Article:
66 Calciphylaxis The pathogenic mechanism is related to predisposing sensitizing conditions that create a conductive environment for calcium precipitation 50%+ morbidity and mortality Death is usually caused by staphylococcal sepsis after infection Hyperbaric oxygen has used with some success

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69 calciphylaxis

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71 On low magnification, basophilic alteration of a fibrous septum can be seen Fibrin thrombi are also present within many of the blood vessels of the subcutaneous adipose tissue (Figure 3). Higher magnification identifies calcium deposition within the fibrous septum, primarily on elastic fibers (Figure 4, Figure 5). Higher magnification of the same area with Verhoeff-van Gieson stain confirms the presence of fragmented elastic fibers (Figure 6). Special stain for calcium (von-Kossa) identifies calcium deposition both within the septum of the fat lobule (Figure 7) and within the walls of blood vessels (Figure 8).

72 Fibrin thrombi are also present within many of the blood vessels of the subcutaneous adipose tissue

73 Higher magnification of the same area with Verhoeff-van Gieson stain confirms the presence of fragmented elastic fibers

74 Special stain for calcium (von-Kossa) identifies calcium deposition both within the septum of the fat lobule

75 Scorbutic Purpura Bleeding gums Perifollicular purpura Corkscrew hairs
Cutaneous purpura Deficiency in Vitamin C

76 Achenbach’s Syndrome Aka Paroxysmal Hand Hematoma
Spontaneous focal hemorrhage into palm or volar surface Transitory localized pain followed by rapid swelling and bluish discoloration Acute nature with rapid resolution

77 Painful Bruising Syndrome
Aka Autoerythrocyte Sensitization Aka Gardner-Diamond Syndrome Distinctive localized purpuric reaction Young and middle-aged women with some emotional disturbance Acquired platelet dysfunction with eosinophilia

78 Painful Bruising Syndrome
Localized purpuric reaction, recurrent, characterized by extremely painful and tender, ill-defined ecchymoses Emotional upset is the precipitating factor Intracutaneous injections of erythrocyte stroma evoke lesions,WB, PRBC,WRBC Some believe the symptom to be artifactual. psychotherapy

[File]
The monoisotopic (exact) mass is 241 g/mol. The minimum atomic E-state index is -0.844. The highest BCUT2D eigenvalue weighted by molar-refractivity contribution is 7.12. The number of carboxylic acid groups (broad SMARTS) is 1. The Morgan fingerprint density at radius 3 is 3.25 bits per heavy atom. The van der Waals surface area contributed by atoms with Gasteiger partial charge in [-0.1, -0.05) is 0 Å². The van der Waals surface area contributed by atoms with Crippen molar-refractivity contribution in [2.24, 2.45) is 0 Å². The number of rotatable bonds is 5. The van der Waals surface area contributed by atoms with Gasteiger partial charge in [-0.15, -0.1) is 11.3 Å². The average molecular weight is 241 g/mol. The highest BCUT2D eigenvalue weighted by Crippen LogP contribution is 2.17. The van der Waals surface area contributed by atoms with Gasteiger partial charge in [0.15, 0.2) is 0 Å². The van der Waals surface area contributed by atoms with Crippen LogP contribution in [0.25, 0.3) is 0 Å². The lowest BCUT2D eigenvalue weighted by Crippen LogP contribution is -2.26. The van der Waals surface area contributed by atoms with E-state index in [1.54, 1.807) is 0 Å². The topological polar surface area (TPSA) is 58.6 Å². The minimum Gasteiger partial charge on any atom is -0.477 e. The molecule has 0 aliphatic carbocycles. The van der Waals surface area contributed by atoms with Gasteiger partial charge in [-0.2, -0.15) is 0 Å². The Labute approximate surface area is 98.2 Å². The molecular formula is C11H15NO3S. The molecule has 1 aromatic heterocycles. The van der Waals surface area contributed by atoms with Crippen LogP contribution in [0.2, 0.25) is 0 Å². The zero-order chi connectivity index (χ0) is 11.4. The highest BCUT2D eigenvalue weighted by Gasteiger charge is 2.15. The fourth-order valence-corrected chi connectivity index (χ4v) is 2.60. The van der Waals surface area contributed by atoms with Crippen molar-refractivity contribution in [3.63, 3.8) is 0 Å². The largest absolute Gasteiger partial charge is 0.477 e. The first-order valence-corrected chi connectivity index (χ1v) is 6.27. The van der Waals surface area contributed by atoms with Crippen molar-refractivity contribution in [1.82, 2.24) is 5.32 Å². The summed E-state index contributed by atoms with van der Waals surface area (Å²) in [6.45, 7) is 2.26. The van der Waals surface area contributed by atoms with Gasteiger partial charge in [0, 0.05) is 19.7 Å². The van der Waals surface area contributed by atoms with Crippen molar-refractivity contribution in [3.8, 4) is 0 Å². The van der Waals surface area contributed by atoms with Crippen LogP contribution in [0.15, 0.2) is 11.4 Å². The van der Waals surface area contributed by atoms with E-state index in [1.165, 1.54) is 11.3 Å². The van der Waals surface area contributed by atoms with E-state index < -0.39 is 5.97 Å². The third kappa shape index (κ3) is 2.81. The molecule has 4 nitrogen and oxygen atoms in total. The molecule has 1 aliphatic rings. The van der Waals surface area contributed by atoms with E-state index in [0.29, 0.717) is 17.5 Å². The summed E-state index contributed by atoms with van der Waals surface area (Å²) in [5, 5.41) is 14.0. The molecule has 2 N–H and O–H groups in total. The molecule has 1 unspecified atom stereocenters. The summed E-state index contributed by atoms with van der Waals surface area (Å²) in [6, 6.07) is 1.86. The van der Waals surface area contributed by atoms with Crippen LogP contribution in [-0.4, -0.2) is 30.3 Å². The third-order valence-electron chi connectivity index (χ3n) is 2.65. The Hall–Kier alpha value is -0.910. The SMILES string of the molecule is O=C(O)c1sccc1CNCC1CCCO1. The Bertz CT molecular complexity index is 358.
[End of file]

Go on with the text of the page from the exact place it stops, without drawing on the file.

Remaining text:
79 Psychogenic Purpura Similar purpura as Painful bruising syndrome
Absence of erythrocytes sensitivity Secretan’s syndrome: factitial lymphedema of the hand or L’oedeme bleu: factitial lymphedema of the arm may a ha purpuric component related to repetitive trauma

80 Pigmentary Purpuric Eruption
Pigmented purpuric eruptions of the lower extremities Similar histologic finding Schamberg's Majocchi's Gougerot-Blum

81 Schamberg Diseases Aka progressive pigmentary dermatosis
Grains of cayenne pepper Slow proximal extension Lesions seldom itch Favors lower shins and ankles

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84 Majocchi’s Disease Aka purpura annularis telangiectodes
Bluish annular macules 1-3cm in diameter with telangiectatic puncta Fading of central area Begins symmetrically at lower extremities Involution requires as long as a year, and may prolong indefinitely Asymptomatic.

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90 Gougerot-Blum Pigmented purpuric lichenoid dermatitis
Minute, rust-colored lichenoid papules that fuse into plaques of various hues Legs, thighs, and lower trunk Differentiate from Schamberg based on distribution and lichenoid papular elevations.

91 Ducas and Kapetanakis’ pigmented purpura
Scaly and papular eruption Histologically present with distinguished from others by presence of spongiosis Must be distinguished from mycosis fungoides

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93 Histology Purpura Majocchi-Schamberg is characterized by slight alteration of superficial capillaries with hemorrhage and perivascular lymphocytic infiltrate.

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96 Luckily, Dave's computer was equipped with an airbag and he was able to walk away from this system crash See you next time…